To get Levelling Up right we have to look beyond the ribbon-cutting
As we all await the full details of Levelling Up Fund Round 2 to arrive, at PRD we’ve been discussing our hopes for what LUF2 could mean for the country, how it could be better, how it could do better.
A scan of the national papers and social media shows we’re not alone and a lot of the messaging is about more and bigger: more money, bigger projects, bigger bangs for bigger bucks.
The Levelling Up Fund will quite rightly inject investment into communities which have suffered from austerity and disproportionate, long-term under-investment and it’s very tempting to get on this bandwagon, but we feel there’s a more important (if less sexy) conversation to be had about how councils can really make this investment work.
The real action happens after the ribbons have been cut. Whilst the LUF process places a lot of emphasis on pricing and delivering the capital works, the operational ‘lives’ of the spaces and assets shaped by the investment also require careful planning. Councils and communities will need to carefully consider the different delivery arrangements they will need for operations and the different risks they will face (income surety from commercial leases for example); these are important areas which are less prioritised in the funding application.
The temptation of big, shiny new buildings needs to be questioned. We need to decouple economic growth from resource consumption, making better use of the buildings we already have by avoiding wholescale demolition is an essential tool for dealing with the climate emergency. The market needs to start valuing retrofitted structures and low-carbon materials even more than newly built buildings; big shiny Cat-A buildings that ‘do it all’ can disincentivise exploration of the wider neighbourhood and will come with high service charges that can be a barrier to access for local tenants. Maybe we should all be more like Stockton on Tees: goodbye shopping centre, hello riverside park? Major private developers will tell you public realm and the spaces between buildings make for distinctive and successful places.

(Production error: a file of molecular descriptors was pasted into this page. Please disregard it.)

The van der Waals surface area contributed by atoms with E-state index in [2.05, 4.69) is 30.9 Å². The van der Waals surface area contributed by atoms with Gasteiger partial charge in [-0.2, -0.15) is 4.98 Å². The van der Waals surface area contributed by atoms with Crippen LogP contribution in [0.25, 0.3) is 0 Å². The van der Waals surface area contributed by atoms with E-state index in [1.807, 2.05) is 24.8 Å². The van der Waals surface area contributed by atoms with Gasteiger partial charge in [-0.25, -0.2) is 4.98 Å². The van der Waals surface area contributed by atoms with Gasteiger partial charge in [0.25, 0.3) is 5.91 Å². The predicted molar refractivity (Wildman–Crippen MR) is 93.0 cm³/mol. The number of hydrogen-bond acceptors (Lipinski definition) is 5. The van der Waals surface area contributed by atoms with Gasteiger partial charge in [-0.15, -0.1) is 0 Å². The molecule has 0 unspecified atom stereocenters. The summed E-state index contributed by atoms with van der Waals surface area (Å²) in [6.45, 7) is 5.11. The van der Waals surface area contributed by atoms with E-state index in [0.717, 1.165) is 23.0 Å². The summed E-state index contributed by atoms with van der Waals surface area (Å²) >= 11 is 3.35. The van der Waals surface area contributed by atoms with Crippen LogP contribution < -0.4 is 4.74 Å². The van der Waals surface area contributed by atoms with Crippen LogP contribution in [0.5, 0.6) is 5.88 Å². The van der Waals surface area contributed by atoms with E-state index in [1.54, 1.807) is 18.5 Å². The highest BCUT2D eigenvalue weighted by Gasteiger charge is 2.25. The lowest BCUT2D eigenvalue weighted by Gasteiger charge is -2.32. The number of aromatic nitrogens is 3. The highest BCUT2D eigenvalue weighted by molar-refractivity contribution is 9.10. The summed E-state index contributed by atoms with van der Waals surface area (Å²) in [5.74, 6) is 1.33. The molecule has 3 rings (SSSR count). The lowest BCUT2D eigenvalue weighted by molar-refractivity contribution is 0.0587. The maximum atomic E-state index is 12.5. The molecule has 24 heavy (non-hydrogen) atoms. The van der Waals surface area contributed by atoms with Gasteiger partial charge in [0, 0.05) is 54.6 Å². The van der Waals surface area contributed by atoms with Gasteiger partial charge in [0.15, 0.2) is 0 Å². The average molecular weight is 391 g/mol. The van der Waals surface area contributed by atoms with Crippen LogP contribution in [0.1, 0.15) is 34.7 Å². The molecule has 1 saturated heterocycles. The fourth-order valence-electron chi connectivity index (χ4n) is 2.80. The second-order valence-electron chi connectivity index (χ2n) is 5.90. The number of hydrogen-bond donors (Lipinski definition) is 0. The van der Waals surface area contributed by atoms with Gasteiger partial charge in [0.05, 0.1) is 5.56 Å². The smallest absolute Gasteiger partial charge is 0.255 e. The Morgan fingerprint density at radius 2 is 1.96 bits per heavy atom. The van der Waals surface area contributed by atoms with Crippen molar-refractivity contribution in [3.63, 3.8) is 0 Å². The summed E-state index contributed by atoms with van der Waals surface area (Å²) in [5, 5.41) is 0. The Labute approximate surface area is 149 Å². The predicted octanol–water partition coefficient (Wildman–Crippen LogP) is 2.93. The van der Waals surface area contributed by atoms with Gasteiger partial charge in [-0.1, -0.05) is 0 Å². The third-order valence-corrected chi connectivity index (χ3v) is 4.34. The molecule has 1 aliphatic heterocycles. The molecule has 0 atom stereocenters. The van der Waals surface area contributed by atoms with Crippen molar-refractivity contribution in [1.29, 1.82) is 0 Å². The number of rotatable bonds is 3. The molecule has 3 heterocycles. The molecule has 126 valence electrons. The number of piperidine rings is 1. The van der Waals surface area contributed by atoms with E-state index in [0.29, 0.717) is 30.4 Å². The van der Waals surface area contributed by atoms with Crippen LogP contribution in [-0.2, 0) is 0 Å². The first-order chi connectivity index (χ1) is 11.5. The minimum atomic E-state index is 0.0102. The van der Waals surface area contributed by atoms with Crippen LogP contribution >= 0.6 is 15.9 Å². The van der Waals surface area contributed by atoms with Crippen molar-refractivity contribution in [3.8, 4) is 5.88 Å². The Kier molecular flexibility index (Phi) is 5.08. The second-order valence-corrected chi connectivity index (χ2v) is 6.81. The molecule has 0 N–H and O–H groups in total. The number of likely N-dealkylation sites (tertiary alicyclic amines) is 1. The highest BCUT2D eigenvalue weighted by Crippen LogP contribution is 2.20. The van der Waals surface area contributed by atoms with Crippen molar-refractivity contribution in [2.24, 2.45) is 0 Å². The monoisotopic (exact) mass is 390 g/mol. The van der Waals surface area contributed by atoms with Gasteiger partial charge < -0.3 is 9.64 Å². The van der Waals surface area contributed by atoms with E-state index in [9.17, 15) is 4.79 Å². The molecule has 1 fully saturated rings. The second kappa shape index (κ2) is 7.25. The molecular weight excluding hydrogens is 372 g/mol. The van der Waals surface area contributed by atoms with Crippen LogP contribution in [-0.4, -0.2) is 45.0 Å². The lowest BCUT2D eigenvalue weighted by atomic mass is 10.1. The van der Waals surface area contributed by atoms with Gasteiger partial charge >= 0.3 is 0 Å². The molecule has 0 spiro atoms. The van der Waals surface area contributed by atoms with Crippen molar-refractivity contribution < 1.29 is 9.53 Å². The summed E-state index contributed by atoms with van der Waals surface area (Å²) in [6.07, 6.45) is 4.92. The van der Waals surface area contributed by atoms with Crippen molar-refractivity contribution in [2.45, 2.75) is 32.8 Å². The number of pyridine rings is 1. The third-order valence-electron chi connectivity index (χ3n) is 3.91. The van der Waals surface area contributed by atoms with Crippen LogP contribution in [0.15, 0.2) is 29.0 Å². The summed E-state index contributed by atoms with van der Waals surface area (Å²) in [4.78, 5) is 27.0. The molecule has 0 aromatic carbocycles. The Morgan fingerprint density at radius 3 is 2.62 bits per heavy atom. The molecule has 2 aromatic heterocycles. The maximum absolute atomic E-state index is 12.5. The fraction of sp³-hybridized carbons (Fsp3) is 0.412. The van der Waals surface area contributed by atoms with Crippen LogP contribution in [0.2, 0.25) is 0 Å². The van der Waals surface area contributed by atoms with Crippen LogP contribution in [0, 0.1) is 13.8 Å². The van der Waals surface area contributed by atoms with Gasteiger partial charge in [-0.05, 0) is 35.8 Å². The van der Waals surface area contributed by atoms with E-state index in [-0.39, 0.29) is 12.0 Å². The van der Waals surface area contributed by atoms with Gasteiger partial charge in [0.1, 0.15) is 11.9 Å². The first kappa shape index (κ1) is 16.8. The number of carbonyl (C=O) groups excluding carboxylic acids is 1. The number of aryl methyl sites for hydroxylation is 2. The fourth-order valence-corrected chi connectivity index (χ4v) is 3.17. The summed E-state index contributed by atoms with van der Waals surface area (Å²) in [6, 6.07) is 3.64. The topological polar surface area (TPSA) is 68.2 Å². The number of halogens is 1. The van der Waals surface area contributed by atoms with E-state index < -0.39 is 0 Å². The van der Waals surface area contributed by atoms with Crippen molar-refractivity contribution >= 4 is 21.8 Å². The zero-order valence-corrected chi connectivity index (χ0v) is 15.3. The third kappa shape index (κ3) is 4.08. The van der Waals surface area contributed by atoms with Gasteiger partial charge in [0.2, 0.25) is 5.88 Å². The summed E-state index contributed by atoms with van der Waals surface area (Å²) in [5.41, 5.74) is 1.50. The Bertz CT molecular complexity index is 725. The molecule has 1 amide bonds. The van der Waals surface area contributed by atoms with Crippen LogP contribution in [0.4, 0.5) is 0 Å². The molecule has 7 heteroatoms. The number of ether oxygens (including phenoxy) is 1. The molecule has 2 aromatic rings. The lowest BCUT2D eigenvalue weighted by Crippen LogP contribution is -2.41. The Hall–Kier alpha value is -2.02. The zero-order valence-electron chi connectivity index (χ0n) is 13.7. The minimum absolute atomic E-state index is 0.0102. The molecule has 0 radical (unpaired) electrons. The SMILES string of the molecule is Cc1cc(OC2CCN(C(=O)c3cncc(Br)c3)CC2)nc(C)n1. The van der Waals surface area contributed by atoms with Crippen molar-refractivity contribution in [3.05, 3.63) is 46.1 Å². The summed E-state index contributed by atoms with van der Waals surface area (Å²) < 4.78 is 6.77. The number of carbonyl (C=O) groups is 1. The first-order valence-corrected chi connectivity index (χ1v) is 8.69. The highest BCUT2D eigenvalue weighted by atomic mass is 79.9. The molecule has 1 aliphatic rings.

A sustained commitment to place-centric partnering will define the projects that are successful over the long-term. A tremendous amount of engagement and participatory work is undertaken with stakeholders in preparation of funding bids, gathering letters of support and gathering views. This momentum needs to be carried through into the long-term operational phase as the period of reinvention, evolution and growth of a place sparked by the investment will only really be beginning when the money is spent. Robust structures for participation and capacity-building to support stakeholders to work together for the long-term matter.
We’ve been privileged to work with and for councils across the country to plan and deliver successful places and projects. Please get in touch if you’d like to know more about our approach or to chew the fat with us about levelling up.
By Daniel Partridge